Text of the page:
I, for one, did not have to read a detailed report to come to that sad conclusion. The evidence is everywhere; the end result devastating. Herd sizes have dropped by 50% since I moved to Colorado in the mid 1970’s, and the absence of deer is remarkably obvious. As a result, the number of hunting permits have been severely reduced and tightly controlled, with less than encouraging results.

For some time it is has not been easy for a resident of Colorado to obtain a deer tag of any kind, and when you do it can be difficult to locate a legal buck. Finding a trophy animal can prove nearly impossible for even the best of hunter’s. It’s just not easy being a deer hunter these days.

Unfortunately, the worst may be yet to come. It is debatable whether the herds have stopped their terrifying free fall and reached a period of relative stability. Why then, one might ask, are there any doe tags at all?

What is difficult to pin down are the exact reasons for the decline, and public opinion is wide-ranging and increasingly heated. There is great debate over the effectiveness of the overall state big game management plan, and one wonders if there is really any plan at all. One hand does not always appear to be aware of what the other is doing across state agencies, and I can only hope that in this case the harvesting of a doe somehow contributes to the overall health of the deer herd in this particular game management unit.

I have heard most of the standard theories of cause and reaction. Of course I have a few of my own, or simply weigh all of the factors in my own way. Some people are quick to put the blame on an overabundance of coyotes and other predators, and no doubt there is some truth to that. Others blame highway mortality, road building and natural gas drilling, and all forms of habitat loss. More than a few people say that what deer habitat that is left is of poor nutritional quality, and there is an increasing effort underway to remove sections of old growth forest and range and replace them with rejuvenated browse and plant communities. The long term drought certainly has not helped, and maybe, just maybe, there are now just too many elk.

More than likely it is caused by a combination of all of the above, and I don’t know how it will turn out for the deer in the final outcome. Nor does anyone else out there really know for sure. It may be that Mule Deer are simply incapable of tolerating or forgiving the daily trespasses of man, and that their loss to history is essentially assured. That would be unspeakably sad.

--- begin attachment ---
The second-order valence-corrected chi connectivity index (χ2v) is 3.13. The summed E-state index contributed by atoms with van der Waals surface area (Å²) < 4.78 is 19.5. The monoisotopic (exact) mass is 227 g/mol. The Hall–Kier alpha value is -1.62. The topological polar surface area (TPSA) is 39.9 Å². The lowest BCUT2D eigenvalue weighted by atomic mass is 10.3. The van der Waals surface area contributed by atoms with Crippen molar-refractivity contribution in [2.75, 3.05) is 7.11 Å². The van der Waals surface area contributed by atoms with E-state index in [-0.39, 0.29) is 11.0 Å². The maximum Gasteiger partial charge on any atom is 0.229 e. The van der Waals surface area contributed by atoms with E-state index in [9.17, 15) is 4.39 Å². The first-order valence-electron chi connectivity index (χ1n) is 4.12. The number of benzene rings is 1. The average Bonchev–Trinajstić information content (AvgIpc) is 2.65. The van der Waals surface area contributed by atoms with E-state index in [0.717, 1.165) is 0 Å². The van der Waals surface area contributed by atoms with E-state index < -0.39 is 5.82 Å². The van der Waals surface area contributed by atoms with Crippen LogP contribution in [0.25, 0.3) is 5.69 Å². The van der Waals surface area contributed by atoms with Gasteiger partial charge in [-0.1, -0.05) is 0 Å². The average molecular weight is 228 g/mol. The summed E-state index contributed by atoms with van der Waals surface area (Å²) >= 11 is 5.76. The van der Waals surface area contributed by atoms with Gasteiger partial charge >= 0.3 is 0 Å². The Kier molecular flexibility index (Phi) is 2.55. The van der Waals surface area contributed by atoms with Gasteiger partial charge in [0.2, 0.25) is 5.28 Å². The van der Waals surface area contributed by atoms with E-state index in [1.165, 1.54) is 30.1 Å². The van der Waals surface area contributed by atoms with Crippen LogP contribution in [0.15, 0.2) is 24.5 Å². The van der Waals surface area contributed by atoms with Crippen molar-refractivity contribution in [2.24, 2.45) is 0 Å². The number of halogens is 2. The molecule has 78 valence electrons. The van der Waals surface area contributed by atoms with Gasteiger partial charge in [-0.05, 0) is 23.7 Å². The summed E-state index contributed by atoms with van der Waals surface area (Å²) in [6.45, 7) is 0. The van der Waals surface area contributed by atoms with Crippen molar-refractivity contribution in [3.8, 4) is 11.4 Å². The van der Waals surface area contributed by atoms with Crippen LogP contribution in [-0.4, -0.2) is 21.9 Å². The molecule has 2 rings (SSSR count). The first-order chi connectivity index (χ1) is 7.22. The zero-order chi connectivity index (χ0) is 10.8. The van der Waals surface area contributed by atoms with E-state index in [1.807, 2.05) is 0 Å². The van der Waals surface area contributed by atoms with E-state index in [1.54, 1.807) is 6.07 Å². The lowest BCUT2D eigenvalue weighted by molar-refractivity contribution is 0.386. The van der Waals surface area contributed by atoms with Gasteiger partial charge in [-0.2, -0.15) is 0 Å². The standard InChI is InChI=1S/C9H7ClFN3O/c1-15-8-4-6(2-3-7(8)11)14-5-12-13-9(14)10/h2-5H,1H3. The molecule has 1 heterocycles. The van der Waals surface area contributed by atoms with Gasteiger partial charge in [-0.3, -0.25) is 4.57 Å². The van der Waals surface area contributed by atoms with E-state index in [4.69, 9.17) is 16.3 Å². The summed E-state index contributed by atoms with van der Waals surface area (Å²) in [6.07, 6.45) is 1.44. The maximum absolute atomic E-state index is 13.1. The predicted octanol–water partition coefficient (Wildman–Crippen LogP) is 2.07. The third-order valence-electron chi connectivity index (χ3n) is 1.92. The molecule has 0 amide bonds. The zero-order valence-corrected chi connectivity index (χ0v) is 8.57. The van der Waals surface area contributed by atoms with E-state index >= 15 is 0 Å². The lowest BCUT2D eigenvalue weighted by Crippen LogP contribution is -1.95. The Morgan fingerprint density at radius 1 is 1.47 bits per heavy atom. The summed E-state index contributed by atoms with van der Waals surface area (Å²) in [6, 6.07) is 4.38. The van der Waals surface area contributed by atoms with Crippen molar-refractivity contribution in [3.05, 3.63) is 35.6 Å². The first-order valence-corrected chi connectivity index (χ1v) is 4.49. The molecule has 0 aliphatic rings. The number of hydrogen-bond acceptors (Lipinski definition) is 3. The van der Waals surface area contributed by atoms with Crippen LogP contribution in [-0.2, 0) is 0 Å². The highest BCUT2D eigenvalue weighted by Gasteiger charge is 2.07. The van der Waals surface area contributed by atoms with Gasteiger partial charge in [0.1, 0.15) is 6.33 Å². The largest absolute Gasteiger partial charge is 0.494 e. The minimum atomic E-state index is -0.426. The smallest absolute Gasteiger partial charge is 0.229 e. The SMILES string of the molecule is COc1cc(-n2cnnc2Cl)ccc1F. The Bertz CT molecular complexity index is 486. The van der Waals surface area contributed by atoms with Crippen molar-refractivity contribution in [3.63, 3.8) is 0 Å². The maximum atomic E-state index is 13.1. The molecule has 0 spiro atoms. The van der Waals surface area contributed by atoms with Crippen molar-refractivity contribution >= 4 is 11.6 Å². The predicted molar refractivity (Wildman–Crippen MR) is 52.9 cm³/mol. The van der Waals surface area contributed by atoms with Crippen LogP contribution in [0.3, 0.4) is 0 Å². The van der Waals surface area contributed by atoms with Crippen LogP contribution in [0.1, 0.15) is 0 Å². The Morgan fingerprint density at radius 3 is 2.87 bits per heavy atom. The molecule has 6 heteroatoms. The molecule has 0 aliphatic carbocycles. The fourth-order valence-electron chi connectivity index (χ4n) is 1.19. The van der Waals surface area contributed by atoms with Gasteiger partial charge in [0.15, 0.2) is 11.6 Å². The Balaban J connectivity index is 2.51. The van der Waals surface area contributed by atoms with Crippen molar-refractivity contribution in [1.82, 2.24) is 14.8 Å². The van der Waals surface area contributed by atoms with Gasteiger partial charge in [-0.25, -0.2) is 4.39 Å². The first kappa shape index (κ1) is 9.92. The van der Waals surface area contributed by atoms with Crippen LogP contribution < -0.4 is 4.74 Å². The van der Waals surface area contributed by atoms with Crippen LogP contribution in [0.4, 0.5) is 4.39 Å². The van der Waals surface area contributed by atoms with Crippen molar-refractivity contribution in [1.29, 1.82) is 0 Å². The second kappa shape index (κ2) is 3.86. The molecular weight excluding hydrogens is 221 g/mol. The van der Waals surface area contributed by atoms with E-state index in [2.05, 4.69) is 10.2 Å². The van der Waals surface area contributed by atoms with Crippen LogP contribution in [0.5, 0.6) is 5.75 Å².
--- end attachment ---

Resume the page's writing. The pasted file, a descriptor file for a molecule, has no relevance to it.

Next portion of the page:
I do know that the mule deer is a western icon of immeasurable proportions, and the Rocky Mountains would simply be a hollow and soulless shell of itself without them.

Call me selfish, but the possibility of their disappearance is not acceptable. I intend to smile over their big ears and bouncing, improbable gait for however many years that I have left, and I hope that you can too. To watch them brings pure and simple joy. To hunt them is an honor and a gift that should never be taken for granted.

I hope that the current trend of decline can be permanently reversed, for their sake and for ours. I wish that there will always be Mule Deer to hunt, along with a place to hunt them that remains wild and free. Most of all I would like to shake the sinking feeling that I am hunting one of the last female’s of her glorious and irreplaceable kind.

Thankfully, that is still quite far from the truth, at least for now. It is not too late to help ensure that such an unthinkable day never comes.

In the meantime, I will do my best to use all parts of my animal as gratefully as possible. I look forward to many fine meals ahead, provided by an animal I both respect and cherish. It makes each small bite a most precious encounter.

Got any good recipes?

—————————————————————————————————————–

Food Freedom, and Long Live The Mule Deer Too!

Michael Patrick McCarty

Interested in big game conservation? Take a look at the Mule Deer Foundation.

Mule Deer Does with their large, prominent, namesake ears
All Ears – And Ready To Go!

 

There’s A Baar In Them Thar Woods…

O.K. – You Have My Attention!